Pa. legislators rally in support of Mon-Fayette Expressway extension
The Mon-Fayette Expressway extension from Jefferson Hills to Monroeville is a “once in a generation opportunity” to foster economic growth, a group of state legislators say.
“Completing the next leg of the expressway to Interstate 376, and eventually the airport, would kick start economic development in the Mon Valley in a very aggressive way,” a bipartisan group of two dozen state House and Senate lawmakers wrote in a letter.
They want officials at the Southwestern Pennsylvania Commission, the Turnpike Commission and PennDOT to stay the course on the long-standing project.
The letter shows the tug-of-war over having the SPC include the expressway in its long-term plan. The Turnpike Commission has said it is up to local officials to determine whether to move forward. If it doesn't, the $2.2 billion earmarked for the project can be used for other turnpike projects.
Last week, a competing group of legislators said the SPC made the right move to delay the project and hope the money could be put toward the Southern Beltway project south of Pittsburgh.
The Monroeville extension is part of a 30-year effort to build a 74-mile expressway from Interstate 68 near Morgantown, W.Va., to the Parkway East in Monroeville.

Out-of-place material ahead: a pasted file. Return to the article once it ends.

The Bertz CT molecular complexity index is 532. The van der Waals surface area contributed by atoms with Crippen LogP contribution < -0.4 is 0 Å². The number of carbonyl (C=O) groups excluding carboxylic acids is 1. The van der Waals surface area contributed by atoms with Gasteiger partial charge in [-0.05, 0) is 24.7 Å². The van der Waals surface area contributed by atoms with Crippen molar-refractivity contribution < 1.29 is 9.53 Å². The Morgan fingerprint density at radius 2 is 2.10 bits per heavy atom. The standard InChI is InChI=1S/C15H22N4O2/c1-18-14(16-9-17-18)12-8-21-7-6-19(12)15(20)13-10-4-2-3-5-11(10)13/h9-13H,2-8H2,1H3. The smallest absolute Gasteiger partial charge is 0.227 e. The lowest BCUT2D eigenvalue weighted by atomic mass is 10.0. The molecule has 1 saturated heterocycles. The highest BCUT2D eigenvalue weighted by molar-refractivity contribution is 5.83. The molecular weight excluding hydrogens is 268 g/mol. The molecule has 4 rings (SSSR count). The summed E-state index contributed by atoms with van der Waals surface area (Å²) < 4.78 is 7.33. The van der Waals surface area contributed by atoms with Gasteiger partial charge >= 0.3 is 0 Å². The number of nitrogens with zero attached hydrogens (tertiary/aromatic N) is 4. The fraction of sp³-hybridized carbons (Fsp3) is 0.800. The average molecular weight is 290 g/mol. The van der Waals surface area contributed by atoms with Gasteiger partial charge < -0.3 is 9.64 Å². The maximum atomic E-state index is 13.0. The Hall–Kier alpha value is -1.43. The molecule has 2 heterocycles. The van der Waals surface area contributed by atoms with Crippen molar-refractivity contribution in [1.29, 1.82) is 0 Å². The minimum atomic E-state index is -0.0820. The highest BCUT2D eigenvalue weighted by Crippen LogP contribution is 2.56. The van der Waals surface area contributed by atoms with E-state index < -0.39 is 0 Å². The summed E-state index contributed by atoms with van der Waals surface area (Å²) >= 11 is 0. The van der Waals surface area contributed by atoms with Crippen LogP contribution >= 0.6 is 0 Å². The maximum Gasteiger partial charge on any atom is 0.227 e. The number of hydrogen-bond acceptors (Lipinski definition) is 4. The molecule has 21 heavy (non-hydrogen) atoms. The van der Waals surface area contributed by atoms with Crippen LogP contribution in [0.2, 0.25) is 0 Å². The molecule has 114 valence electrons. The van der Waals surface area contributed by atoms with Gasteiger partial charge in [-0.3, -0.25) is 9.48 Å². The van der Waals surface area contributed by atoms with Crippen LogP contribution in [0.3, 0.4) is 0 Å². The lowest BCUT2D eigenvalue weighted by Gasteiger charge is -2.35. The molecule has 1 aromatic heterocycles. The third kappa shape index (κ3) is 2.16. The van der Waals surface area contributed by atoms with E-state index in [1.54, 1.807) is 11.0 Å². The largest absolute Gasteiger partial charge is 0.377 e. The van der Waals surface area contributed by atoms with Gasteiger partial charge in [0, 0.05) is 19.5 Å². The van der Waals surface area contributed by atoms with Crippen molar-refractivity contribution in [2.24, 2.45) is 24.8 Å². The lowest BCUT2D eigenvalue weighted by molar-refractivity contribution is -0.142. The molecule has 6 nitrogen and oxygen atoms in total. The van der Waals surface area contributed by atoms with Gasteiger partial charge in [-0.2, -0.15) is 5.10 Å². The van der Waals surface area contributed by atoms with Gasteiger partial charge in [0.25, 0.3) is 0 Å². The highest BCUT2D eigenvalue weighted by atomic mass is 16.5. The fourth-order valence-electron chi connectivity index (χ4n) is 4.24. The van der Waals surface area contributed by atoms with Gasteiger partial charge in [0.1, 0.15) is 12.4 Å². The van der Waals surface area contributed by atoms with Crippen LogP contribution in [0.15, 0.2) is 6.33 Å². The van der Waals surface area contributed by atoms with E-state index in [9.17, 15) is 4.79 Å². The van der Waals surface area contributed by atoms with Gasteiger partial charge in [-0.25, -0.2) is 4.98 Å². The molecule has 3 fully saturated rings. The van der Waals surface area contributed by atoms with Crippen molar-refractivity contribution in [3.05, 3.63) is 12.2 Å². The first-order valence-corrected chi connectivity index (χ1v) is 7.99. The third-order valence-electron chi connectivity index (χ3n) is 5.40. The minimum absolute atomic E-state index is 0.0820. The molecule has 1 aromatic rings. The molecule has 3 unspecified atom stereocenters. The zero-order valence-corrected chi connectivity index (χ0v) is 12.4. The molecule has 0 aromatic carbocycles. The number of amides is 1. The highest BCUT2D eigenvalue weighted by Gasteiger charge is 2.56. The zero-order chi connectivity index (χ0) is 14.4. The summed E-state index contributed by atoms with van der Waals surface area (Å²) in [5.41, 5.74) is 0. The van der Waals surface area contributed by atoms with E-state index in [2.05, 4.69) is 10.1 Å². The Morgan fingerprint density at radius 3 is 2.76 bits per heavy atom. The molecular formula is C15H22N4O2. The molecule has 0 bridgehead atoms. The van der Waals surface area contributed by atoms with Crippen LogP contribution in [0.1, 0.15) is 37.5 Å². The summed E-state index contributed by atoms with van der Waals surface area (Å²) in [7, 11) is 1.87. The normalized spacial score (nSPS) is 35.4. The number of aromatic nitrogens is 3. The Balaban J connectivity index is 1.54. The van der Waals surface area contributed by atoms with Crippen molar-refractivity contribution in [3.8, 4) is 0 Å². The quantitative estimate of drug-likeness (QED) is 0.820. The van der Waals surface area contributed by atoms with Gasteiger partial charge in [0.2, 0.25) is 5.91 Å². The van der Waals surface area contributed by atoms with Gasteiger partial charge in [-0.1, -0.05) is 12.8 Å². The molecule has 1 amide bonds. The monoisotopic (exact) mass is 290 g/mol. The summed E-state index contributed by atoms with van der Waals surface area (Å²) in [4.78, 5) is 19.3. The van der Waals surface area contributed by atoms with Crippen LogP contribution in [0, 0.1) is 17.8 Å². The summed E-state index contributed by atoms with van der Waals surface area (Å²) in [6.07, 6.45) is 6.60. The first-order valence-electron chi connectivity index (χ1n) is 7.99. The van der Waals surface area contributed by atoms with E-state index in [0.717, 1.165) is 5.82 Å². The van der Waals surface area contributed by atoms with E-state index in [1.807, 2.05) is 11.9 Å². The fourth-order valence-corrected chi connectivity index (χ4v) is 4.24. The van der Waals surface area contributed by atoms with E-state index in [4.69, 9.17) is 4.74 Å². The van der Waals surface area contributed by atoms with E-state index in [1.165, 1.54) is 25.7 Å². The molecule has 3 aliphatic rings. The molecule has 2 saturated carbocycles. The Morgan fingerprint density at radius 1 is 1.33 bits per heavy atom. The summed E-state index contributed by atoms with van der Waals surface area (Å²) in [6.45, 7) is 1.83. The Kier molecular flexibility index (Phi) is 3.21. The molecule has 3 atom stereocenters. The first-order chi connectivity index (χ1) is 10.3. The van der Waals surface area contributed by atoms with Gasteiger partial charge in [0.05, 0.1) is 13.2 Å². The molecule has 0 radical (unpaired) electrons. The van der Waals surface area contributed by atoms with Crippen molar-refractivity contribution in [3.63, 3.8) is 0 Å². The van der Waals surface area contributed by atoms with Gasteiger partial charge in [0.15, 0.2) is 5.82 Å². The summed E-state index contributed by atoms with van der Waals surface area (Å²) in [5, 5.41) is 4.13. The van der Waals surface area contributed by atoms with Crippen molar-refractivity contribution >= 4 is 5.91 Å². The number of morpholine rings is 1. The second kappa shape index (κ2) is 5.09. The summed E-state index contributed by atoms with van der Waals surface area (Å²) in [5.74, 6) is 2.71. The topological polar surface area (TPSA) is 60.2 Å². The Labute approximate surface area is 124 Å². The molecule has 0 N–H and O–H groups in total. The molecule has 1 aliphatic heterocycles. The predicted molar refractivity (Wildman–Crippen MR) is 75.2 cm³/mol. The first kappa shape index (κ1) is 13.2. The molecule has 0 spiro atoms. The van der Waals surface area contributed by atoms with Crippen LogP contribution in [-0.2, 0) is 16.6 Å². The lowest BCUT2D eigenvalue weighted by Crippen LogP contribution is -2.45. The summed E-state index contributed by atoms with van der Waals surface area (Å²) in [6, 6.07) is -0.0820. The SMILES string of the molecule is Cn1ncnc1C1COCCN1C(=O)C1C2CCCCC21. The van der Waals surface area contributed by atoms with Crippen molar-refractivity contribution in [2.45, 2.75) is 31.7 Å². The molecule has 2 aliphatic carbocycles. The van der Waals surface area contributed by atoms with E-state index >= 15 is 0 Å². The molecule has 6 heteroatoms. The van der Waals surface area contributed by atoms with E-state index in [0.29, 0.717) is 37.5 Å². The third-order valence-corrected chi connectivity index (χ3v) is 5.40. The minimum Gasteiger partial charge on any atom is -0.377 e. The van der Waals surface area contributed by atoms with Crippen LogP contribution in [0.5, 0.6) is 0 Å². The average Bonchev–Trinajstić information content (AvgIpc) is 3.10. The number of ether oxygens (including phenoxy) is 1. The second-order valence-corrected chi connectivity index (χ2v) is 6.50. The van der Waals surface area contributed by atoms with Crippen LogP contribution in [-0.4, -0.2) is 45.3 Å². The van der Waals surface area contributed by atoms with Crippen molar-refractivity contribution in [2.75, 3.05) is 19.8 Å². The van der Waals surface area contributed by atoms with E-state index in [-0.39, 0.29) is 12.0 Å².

“I can assure you our children and grandchildren are going to benefit from what it will do with our economy,” said Sen. Jim Brewster, D-McKeesport, a main proponent of the Monroeville extension. “Anybody who doesn't see that, I'm not sure what they're thinking. Yes, it's expensive. That's why I voted for Act 89, because we needed the money.”
Act 89 is a major transportation infrastructure funding bill signed into law by Gov. Tom Corbett in 2013. The law, which received bipartisan support, raises billions of dollars for infrastructure projects through an increase in a wholesale gasoline tax and licenses and fees.
Brewster said not only would the finished Monroeville extension project bring more development in the long run, but the construction itself — it could take at least 10 years — would provide thousands of jobs.
“We're looking at potentially 20,000 jobs,” he told the Tribune-Review. “Imagine going to our labor folks and say we have a job that may last 10 years.”
Some 20 municipal, county and state officials submitted letters of support for the project.
Supporters also point to residents along the proposed route whose home values have been affected and who have been forced to sell their properties for less.
“Abandoning this project now means all of this would be for nothing,” the lawmakers' letter states. “We owe our taxpayers and all those who have sacrificed and worked so hard for decades on this road far better than that.”
Kevin Zwick is a Tribune-Review staff writer. Reach him at 724-850-2856, email@example.com or via Twitter @kevinjzwick.